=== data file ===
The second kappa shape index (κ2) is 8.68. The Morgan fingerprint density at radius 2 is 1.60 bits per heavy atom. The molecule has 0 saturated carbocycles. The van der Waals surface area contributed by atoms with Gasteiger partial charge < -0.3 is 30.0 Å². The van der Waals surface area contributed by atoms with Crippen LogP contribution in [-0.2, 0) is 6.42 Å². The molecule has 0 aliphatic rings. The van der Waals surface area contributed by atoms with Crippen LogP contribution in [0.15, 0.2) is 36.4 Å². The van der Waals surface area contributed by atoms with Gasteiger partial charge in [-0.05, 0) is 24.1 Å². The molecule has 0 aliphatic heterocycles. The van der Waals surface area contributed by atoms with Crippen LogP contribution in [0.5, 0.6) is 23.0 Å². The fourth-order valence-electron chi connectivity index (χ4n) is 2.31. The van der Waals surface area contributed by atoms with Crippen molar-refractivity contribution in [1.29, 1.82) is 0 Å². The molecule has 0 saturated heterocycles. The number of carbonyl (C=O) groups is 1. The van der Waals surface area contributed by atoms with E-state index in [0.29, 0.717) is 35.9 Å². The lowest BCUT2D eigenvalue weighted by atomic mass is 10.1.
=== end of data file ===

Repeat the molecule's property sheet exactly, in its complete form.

The second kappa shape index (κ2) is 8.68. The Morgan fingerprint density at radius 2 is 1.60 bits per heavy atom. The molecule has 0 saturated carbocycles. The van der Waals surface area contributed by atoms with Gasteiger partial charge < -0.3 is 30.0 Å². The van der Waals surface area contributed by atoms with Crippen LogP contribution in [-0.2, 0) is 6.42 Å². The molecule has 0 aliphatic rings. The van der Waals surface area contributed by atoms with Crippen LogP contribution in [0.15, 0.2) is 36.4 Å². The van der Waals surface area contributed by atoms with Gasteiger partial charge in [-0.05, 0) is 24.1 Å². The molecule has 0 aliphatic heterocycles. The van der Waals surface area contributed by atoms with Crippen LogP contribution in [0.5, 0.6) is 23.0 Å². The fourth-order valence-electron chi connectivity index (χ4n) is 2.31. The van der Waals surface area contributed by atoms with Crippen molar-refractivity contribution in [1.29, 1.82) is 0 Å². The molecule has 0 saturated heterocycles. The number of carbonyl (C=O) groups is 1. The van der Waals surface area contributed by atoms with E-state index in [0.29, 0.717) is 35.9 Å². The lowest BCUT2D eigenvalue weighted by atomic mass is 10.1.